From left, Tokyo Tower in the summer, “Infinity Diamond Veil,” in the winter.（Minato-ku, Tokyo） Photo: Motoko Ishii Lighting Design
Originally published on “TOKYO UPDATES”, a web media featuring various articles about Tokyo of today and the future.
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I was born and raised in Tokyo, and now living in Paris as a lighting designer. To be honest, the night-time scenery of Tokyo once seemed convoluted and disorganized compared to that of Paris, which looked chic and ordered. But at some point, I began to find the night scenes of Tokyo dynamic and fascinating. I think that the powerful energy and graphic impact of Tokyo’s signboards, with their highly original color and motion, is what has spread these lightboxes worldwide as the defining image of Tokyo. At the same time, as a professional whose mission is urban development through lighting, I started to wonder whether I could do something to improve the nightscape of Tokyo.
Tokyo has no plan for the development of its nightscape, for a number of institutional reasons. The city is geographically vast compared to cities in Europe or downtown areas in North American cities, and jurisdiction over roads spans across the national government, local governments, and other levels. Few regulatory controls over the cityscape are placed on private companies or commercial districts. The fact is that with no master plan, development such as illumination of representative buildings lags other developed countries, and control has never been required. Development is undertaken arbitrarily in terms of both timing and expression. In that sense, the lighting designers’ ethical standards and the sense of responsibility are strongly tested.
The first appearance in Tokyo of what could be called an illumination installation is likely the Tokyo Tower, turned on 1989. This television and radio communications tower, made of steel painted white and a reddish-orange in accordance with Civil Aeronautics Act, was well-known to Tokyo residents and tourists as a structure symbolizing the 1964 Tokyo Olympics, but little interest was paid to its night-time appearance. The illumination of the tower coincided with the start of the new Heisei era (1989-2019) and the succession of the Imperial throne, and created a sensation. It goes without saying that Tokyo Tower has increased in popularity since then, but even more so, the “Tokyo Tower phenomenon” has seen inflation in the popularity and prices of condominiums, offices, hotels. Tokyo Tower often serves as a key presence in movies, novels, and so on. The presence of the reddish tower, appearing abruptly amid the uniform Tokyo nightscape that had until then been formed by neon signs and fluorescent light leaking from rooms, shone like a votive candle in the hall of a dimly lit temple, and is said to have touched the hearts of people in Japan as the object of hopes and prayers. The tower’s illumination, given the name “Landmark Light,” was designed in line with the value placed on the changes of the four seasons in Japanese culture, enveloping the structure in a fresh and cool white light in spring and summer and a warm orange tint in autumn and winter. This may be noteworthy as a one-of-a-kind example of a representative city illumination installation that shows different expressions depending on the season.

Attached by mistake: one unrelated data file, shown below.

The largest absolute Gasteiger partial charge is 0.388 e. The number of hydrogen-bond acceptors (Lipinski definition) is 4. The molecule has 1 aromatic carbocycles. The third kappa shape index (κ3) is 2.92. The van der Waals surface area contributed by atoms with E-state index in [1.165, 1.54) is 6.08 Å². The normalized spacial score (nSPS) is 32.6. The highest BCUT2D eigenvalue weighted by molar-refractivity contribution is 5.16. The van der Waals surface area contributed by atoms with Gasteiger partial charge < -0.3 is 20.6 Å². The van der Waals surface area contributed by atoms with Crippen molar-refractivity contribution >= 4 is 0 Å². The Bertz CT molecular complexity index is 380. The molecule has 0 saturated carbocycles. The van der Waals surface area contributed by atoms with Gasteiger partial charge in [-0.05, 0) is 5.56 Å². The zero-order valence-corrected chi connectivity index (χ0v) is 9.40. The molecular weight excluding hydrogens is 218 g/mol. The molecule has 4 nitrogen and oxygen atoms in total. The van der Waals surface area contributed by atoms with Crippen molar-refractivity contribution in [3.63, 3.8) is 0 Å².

Through this, the previously unknown term “light up” came to be recognized in Japan. What is taking more time, however, is the general recognition that this is a creative activity born from the balancing of specialized technical knowledge with aesthetic creation by professionals with the particular skills of lighting designers, and that it is a public scenic improvement project responsibly planned from social and environmental standpoints. It could perhaps be said that we lighting designers are destined to not only continue our activities by leveraging our professional capabilities and gaining social recognition, but also to unceasingly hone our abilities to contribute to the improvement of night-time scenery.
Thanks to these efforts, illumination has subsequently progressed at locations such as the Rainbow Bridge of Tokyo Bay, the internationally famous tourist destination Senso-ji Temple, and Kabuki-za, a theater representative of Tokyo as a wellspring of the arts. At the same time, at Tokyo Tower where such illumination originated, design and technology have undergone renewal with the Diamond Veil project commemorating the tower’s 50th anniversary and the Infinity Diamond Veil that marked the 60th. A number of illumination programs have been rolled out for occasions and events throughout the year, and the tower continues to forge ahead at the forefront of illumination while embodying Japan’s technological capabilities.
Lighting Designer, I.C.O.N. Principal.
Born in Tokyo. Studied art and design in Japan, US, and France. After working at a lighting design office, established I.C.O.N. in 2004. Currently based in Paris and Tokyo, she is involved in lighting design projects around the world, as well as producing music, lecturing, and writing. Major works include Japonisme 2018 Eiffel Tower Special Lighting, Pompidou Center Metz, Yves-Saint-Laurent museum in Marrakech, National Stadium, Ginza Kabuki-za, Colosseum Light Messages, Cloister of the Cathedral of Tours « La Palette », Cherbourg Water Tower, Lyon Festival of Lights. Works range from urban space, architecture, interior space, events, exhibition, to stage lighting. Member of French Lighting Designers Association (ACE), and International Lighting Designers Association (IALD). Author of “ICONIC LIGHT” (Kyuryudo) and “the City and the Light” (Suiyosha). Won the Grand Prix for ACE Lighting Awards in 2015, the Trophée Lumiville in 2009, as well as many others from the Illuminating Engineering Society of North America.